Games Per Second

PlayStation 4, Xbox One and Wii U prices compared to consoles since 1977, adjusted for inflation


We’re almost into July and the holiday season of 2013 is just edging closer, along with the launch of next-generation consoles from Sony and Microsoft. The big $100 gap between the $399 PlayStation 4 and $499 Xbox One has certainly sparked plenty of raised eyebrows and debates; since Sony’s offering is clearly cheaper AND apparently has slightly better hardware to power games, while the Xbox One comes with the Kinect camera (something gamers will have to shell out extra for with the PlayStation 4).

But how do these two consoles (and 2012’s Wii U) compare to the prices of the predecessors and ancient game consoles dating back to the 70’s? Tech publication Ars Technica has published their findings and conversion of original launch prices into figures in “2013 dollars”, and there are no surprises in here. The $399 PlayStation 4 is not only below the median price of $421.75 but also the cheapest PlayStation to date.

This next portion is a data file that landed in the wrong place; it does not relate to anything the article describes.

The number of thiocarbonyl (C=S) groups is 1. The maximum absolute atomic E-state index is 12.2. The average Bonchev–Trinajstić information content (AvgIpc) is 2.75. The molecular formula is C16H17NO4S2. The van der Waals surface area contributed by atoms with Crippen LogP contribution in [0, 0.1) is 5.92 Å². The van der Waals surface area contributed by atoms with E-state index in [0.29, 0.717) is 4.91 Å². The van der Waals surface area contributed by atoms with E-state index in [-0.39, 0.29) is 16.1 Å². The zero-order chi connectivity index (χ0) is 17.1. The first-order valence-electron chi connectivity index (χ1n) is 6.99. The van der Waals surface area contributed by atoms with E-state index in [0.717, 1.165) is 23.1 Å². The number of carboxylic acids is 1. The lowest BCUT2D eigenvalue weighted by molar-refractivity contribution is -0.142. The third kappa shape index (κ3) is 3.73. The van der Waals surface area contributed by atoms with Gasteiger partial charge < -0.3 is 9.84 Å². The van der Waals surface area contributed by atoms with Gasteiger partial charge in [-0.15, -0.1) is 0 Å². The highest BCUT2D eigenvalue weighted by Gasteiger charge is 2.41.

On the flip side of the coin, the $499 price of the Xbox One is above average and makes it the second-most expensive game console launched in this century – beating the PlayStation 2’s $300 launch price in 2000; $405 after inflation adjustment and beaten only by the PlayStation 3’s $600 launch price (which turns into a whopping $696 in today’s monetary terms).

They’ve also done a little homework on historical patterns of price drops after launch and have found that most successful consoles rarely drop below 80% of their original price in the first 24-36 months in the market (though there are exceptions, such as the original PlayStation 1 was both very successful and had its price cut fairly quickly).

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